Elliot Quest review - A familiar but still entertaining adventure
| Elliot Quest

If you've owned the game on a previous platform it's likely you won't find much to chew on in Elliot Quest's Switch sibling.

If you're new to the adventure and are a fan of the older RPGs like Zelda II: The Adventure of Link, there's a large chance you'll find the game right up your alley.

Leap through time

In Elliot Quest you play as Elliot, a forlorn hero who has been losing his vitality after the demon, Satar, cursed him. It's up to you to explore Urele Island and find a cure.

The story is told through a variety of cutscenes with classic, written dialogue and basic audio. Though it gets a little jumbled at times, unless you've been playing it for hours straight, there's still some charm to it as it leaves you wondering why and how Elliot has come to be cursed.

You take on five dungeons and 16 bosses as you head through the world. Each dungeon is intricately designed, if not a little confusing at times, and in them you can find crystals which open up new areas of the map. Not necessary, but a nice detail for the completionists out there.

Leveling up is super simple. Kill a lot of bad guys and you'll get more XP. These points can be used to upgrade your skills, like reloading your bow faster.

Controls-wise, things take a little getting used to if you've played the Switch a lot. Whereas 'A' is usually the jump button, 'B' to interact, 'Y' to fight and so on, everything feels a little backwards off the bat.

You may find you'll open up your menu with the slip of a finger, or accidentally drink a health potion when you don't need it, but that'll eventually wear off.

Though the graphics are very classic and fit nicely to the genre and feel of the game, its over-simplistic take does tend to make it difficult to see some areas or tell some items apart.

So close but so far

One needlessly frustrating element is the way things are labelled. Or rather, the way things aren't labelled. In the first throes of the game it's extremely difficult to tell what an item is in your inventory, and what part of the menu you are actually in.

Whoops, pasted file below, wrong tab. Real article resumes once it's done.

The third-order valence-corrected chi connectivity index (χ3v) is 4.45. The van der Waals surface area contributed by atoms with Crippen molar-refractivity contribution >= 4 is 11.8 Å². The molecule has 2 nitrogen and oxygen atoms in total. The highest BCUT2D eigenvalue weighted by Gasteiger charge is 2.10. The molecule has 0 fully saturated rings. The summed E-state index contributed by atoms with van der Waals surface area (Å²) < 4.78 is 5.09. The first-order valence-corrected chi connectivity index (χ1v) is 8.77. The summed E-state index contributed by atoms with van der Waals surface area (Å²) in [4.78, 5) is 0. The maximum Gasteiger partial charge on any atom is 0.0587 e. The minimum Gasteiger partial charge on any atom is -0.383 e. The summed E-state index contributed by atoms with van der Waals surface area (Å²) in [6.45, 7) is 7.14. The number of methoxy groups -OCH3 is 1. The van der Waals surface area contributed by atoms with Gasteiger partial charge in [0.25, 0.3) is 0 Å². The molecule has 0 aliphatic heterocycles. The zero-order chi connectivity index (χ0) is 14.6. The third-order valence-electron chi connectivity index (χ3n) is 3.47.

Another is the layout itself. The mini-map is beautiful but barren, and completely lacks description or signs to tell you where you're going or where you've been.

It's also maddening how far apart some checkpoints seem to be, especially when you've only got a small amount of health at the start.

Some areas of the dungeon are pretty straight forward, while others contain a lot of enemies and more complex obstacles.

While it may look pretty, the pixel graphics wear thin on such a small screen, and the story falls a bit flat after a while.

But, Elliot Quest is a good game, especially for lovers of the classic dungeon-crawling / platforming genre.

Elliot Quest review - A familiar but still entertaining adventure

Elliot Quest is fun with beautifully designed dungeons, but the finer details and overall story fall short of what it needs make it a truly great game
Emily Sowden
Emily Sowden
Emily is Pocket Gamer's News Editor and writes about all kinds of game-related things. She needs coffee to function and begrudgingly loves her Switch more than she lets on.